Mary Eberstadt’s must-read essay in this month’s First Things, “The Weight of Smut,” covers the far-reaching effects that pornography has on American life:

The notion for starters that those in the industry itself are not being harmed by what they do cannot survive even the briefest reading of testimonials to the contrary by those who have turned their backs on it, among them Playboy bunnies (including Izabella St. James, author of Bunny Tales). It is a world rife with everything one would want any genuinely loved one to avoid like the plague: drugs, exploitation, physical harm, AIDS.

Nor can that defense survive the extremely troublingor what ought to be extremely troublingconnections between pornography and prostitution. New York Times columnist Nicholas Kristof has notably taken the lead in investigating and throwing light on the sordid phenomenon of sex trafficking, both here and abroad. Yet trafficking, as the Department of Justice and the National Center for Missing and Exploited Children have both noted, is often associated with pornographyfor example, via cameras and film equipment found when trafficking circles are broken up. Plainly, the reality of the human beings behind many of those images on the Internet is poorer, dirtier, druggierand youngerthan pious appeals to consenting adults can withstand. Is this world really what the libertarian defenders of pornography want to subsidize?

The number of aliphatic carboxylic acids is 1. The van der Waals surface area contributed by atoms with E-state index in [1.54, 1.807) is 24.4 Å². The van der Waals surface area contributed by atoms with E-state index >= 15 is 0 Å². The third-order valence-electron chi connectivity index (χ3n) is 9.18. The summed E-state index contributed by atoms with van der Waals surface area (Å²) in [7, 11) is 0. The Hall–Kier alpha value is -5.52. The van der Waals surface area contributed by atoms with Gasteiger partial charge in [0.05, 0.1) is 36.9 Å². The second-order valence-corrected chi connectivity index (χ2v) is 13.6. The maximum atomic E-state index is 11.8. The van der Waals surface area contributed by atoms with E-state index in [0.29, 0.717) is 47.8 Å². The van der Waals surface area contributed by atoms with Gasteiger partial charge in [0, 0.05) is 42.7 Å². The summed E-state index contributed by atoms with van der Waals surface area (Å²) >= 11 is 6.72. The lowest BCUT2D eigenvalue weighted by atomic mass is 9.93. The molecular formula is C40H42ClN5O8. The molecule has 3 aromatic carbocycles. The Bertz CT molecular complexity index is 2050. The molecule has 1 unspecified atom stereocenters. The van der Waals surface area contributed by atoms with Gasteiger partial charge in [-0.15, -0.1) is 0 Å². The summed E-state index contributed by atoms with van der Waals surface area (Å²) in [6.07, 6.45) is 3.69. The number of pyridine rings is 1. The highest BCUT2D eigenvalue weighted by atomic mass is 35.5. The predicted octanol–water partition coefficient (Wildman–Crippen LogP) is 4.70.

Once again, who even needs all that social science? Perhaps the most telling response to the pictures defense is rhetorical. Ask even the most committed user whether he wants his own daughter or son in that line of workand then ask why its all right to have other peoples daughters and sons making it instead.

Read the whole thing for a good perspective on just how burdensome the porn epidemic has become. Eberstadt quotes my colleague Cathy Ruse on the vitriol that defenders of pornography have against its critics.

For more, read the report of another colleague, Patrick Fagan, who has studied in-depth the effects of pornography on individuals, marriage, family, community.

FRC Releases Major New Study On How Pornography Threatens Marriages, Children, Communities, and Individuals

by JP Duffy

December 2, 2009

Washington D.C.- Family Research Council (FRC) released a new study today that comprehensively details the effects of pornography on marriages, children, communities and individuals. Pat Fagan, Ph.D. authored the study and serves as FRC’s Senior Fellow and Director of the Center for Research on Marriage and Religion.

Dr. Fagan made the following comments:

This is a ground-breaking review of what pornography costs families trying to create a life together. Men, women and sometimes even children are saturated by sexual content, and more significantly, are told that it has no real effect. It’s just a little amusement.